Everything You Need To Know About The GMAT Exams
The GMAT (Graduate Management Admission Test) is a standardized test used in the admissions process for many graduate business programs, including MBA programs.
The GMAT exam is administered by the Graduate Management Admission Council (GMAC) and is offered at testing centers worldwide. The exam is computer-based, and it consists of four sections:
Analytical Writing Assessment (AWA): Examination of an argument, and you will have 30 minutes to finish this task. The Analytical Writing Assessment (AWA) is one of the four sections of the GMAT exam. It assesses your ability to analyze and communicate complex ideas effectively and clearly in writing.
The argument will be presented as a brief passage, and you will be asked to evaluate the argument’s logic and provide evidence to support your analysis. You will not be expected to have any specific knowledge about the topic of the argument. Still, you must use your critical thinking and writing skills to analyze and evaluate the argument.
A human reader and a computer-based scoring system will evaluate your essay. The essay is scored on a scale of 0-6 in half-point increments. The human reader will evaluate your essay based on the following criteria:
- Analysis of the argument: Does your essay clearly and accurately analyze the idea? Do you provide evidence to support your research?
- Development and support: Does your essay present a well-developed argument analysis with clear and logical reasoning? Do you provide sufficient evidence to support your research?
- Organization: Is your essay well-organized, with a clear introduction, body, and conclusion?
- Writing style: Is your essay written clearly and concisely, with appropriate grammar and syntax?
Integrated Reasoning (IR): Analyze and interpret data from multiple sources. You will have 30 minutes to end this task.
The Integrated Reasoning (IR) section of the GMAT exam assesses your ability to analyze and interpret data from multiple sources, such as tables, graphs, and written passages.
Four types of questions may appear in the IR section:
- Table Analysis: You will be presented with a data table and asked to analyze and interpret the data to answer a question or solve a problem.
- Graphic Interpretation: You will be given a graph or chart.
- Two-Part Analysis: The problem has two parts; you must solve both to answer the question.
- Multi-Source Reasoning: Information from multiple sources, such as tables, graphs, and written passages.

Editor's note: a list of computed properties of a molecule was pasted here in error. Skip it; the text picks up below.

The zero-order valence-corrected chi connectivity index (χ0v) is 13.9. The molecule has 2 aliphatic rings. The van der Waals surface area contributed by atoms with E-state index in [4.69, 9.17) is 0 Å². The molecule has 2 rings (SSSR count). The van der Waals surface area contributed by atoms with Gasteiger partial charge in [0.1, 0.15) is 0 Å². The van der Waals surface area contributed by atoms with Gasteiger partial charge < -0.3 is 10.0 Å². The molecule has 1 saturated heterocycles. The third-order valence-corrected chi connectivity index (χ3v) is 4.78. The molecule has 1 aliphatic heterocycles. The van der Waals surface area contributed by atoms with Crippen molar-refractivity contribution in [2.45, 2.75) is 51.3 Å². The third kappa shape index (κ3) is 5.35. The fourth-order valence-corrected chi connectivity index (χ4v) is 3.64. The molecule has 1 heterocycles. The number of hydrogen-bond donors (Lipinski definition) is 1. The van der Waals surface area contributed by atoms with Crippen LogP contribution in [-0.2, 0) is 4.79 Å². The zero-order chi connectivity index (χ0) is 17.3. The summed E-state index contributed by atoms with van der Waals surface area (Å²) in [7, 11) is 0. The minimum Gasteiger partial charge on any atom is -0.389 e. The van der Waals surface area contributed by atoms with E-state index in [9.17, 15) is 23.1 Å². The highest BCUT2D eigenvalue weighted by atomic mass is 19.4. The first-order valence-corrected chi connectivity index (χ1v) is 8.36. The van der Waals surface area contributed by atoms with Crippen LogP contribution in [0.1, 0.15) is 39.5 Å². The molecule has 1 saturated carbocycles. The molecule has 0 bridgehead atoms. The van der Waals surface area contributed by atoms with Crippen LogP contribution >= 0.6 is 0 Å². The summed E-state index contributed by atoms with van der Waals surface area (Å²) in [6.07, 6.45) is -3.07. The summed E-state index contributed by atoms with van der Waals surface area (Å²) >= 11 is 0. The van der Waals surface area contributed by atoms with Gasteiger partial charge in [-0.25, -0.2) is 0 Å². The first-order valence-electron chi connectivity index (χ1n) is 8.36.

The IR section is on a scale of 1-8 in single-point increments.
Quantitative Reasoning: Solve problems using basic math skills. You will have 62 minutes to complete this task.
This section of the GMAT exam assesses your ability to understand, analyze, and interpret quantitative information. The points you may experience in this section include algebra, geometry, and data analysis.
The Quantitative Reasoning section is into problem-solving and Data Sufficiency.
- Problem Solving: In this type of question, you will be given a problem and asked to solve it. All the information to solve the problem may be provided, or you may need to make assumptions or use logical reasoning to solve the problem.
- Data Sufficiency: Here, it is a problem and two data statements. Determine whether the data provided is sufficient to solve the problem or whether you need additional information.
Verbal Reasoning: Read and understand written materials and analyze and evaluate arguments. You will have 65 minutes to complete this task.
The Verbal Reasoning section of the GMAT exam assesses your ability to read and understand written materials and analyze and evaluate arguments.
In this section, you will be given various written materials, including passages from books, magazines, and newspapers, and answer questions about the materials. The questions you may confront in this section include reading comprehension, critical reasoning, and sentence correction. You will have 65 minutes to complete this task.
The Verbal Reasoning section has three questions: Reading Comprehension, Critical Reasoning, and Sentence Correction.
- Reading Comprehension: In this type of question, you will be given a passage and asked questions about the selection. You must understand the passage’s main idea and the details supporting it.
- Critical Reasoning: In this type of question, you will be given a short argument and asked to evaluate its reasoning. Identify the argument’s strengths and weaknesses or suggest alternative courses of action.
- Sentence Correction: A sentence containing an error, and you have to choose the sentence version correctly.
The scoring scale of 0-60 in single-point increments.
The GMAT exam score is on a scale of 200-800, with an average score of around 550. The scores for the individual sections report will come separately, and the scores for the AWA and IR sections will be excluded from the total score.
There is a fee to take the GMAT exam, and you can register online or by phone. You can also take the exam at a testing centre or through the GMAT Online, a proctored, live online exam.
Allow yourself sufficient time to prepare for the GMAT exam, as it is a challenging test that requires a strong foundation in math and verbal skills. Many resources are available to help you prepare, including practice tests, study guides, and online courses.